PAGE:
Project Peanut Butter helps cure a terrible disease called malnutrition. Also called SAM (Severe Acute Malnutrition), this disease kills more than HIV (or AIDS) and malaria COMBINED. It kills about 3.5 million children under 5 years old every year. The milk solution was the first (and worse) solution doctors developed. Before Project Peanut Butter, 95% of the babies treated with the milk solution died. But Dr. Mark Manary invented the peanut butter solution, restoring hope and changing the statistic to 95% recovery rate. If a child is malnourished, doesn’t get a treatment, and survives then he/she will suffer health issues for the rest of his life.
Project Peanut Butter is making a difference in Africa one village at a time.
Project Peanut Butter began with a man named Dr. Mark Manary. Dr. Manary lives in Malawi for 10 weeks at a time to treat malnutrition. In the early 90s, he and other doctors became committed to improving the infant mortality rate and tested various formulas of the peanut butter with thousands of malnourished children in Malawi, Africa. After much work, Chiponde was developed and the cost to make it is pretty low: $25 saves one child, $50 can treat a set of twins, $100 can treat a cluster of malnourished children, $500 can pay a nurses wages for a month, and $1,000 can treat an entire village of malnourished children for one year.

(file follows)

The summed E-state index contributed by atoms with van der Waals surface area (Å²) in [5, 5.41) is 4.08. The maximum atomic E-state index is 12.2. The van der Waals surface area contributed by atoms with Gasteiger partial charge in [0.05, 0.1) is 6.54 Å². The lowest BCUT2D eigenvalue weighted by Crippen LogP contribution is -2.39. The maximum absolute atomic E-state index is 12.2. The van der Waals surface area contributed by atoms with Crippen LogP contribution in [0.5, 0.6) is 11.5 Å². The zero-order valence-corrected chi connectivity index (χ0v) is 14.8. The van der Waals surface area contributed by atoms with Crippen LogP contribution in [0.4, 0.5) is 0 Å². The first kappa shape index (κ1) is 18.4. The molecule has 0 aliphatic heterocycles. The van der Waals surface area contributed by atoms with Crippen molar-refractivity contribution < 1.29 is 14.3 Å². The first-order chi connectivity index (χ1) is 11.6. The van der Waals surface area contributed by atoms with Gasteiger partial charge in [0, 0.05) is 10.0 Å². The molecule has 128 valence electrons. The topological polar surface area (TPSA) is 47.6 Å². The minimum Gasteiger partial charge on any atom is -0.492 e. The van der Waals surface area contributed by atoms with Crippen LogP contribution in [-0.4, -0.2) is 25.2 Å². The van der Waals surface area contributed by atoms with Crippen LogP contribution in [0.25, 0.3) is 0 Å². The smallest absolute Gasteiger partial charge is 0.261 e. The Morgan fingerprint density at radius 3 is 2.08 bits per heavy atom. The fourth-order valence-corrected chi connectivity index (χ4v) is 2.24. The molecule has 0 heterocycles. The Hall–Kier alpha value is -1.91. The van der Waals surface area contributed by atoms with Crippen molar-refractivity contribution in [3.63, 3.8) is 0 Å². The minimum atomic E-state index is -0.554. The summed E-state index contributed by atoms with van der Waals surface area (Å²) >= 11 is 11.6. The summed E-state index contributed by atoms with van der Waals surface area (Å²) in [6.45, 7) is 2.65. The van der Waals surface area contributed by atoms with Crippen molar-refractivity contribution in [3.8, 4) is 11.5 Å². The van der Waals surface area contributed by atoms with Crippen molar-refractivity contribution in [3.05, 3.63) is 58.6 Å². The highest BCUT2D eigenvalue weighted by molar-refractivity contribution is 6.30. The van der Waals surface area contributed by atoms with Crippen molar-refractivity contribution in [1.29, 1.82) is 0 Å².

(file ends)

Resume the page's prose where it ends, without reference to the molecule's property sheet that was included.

Project Peanut Butter makes peanut butter that is made from: milk powder, peanuts, sugar, vitamins, minerals, and vegetable oil. Even though Project Peanut Butter has saved over 100,000 lives if children, 500,000 children are at risk to die because of malnutrition in Africa.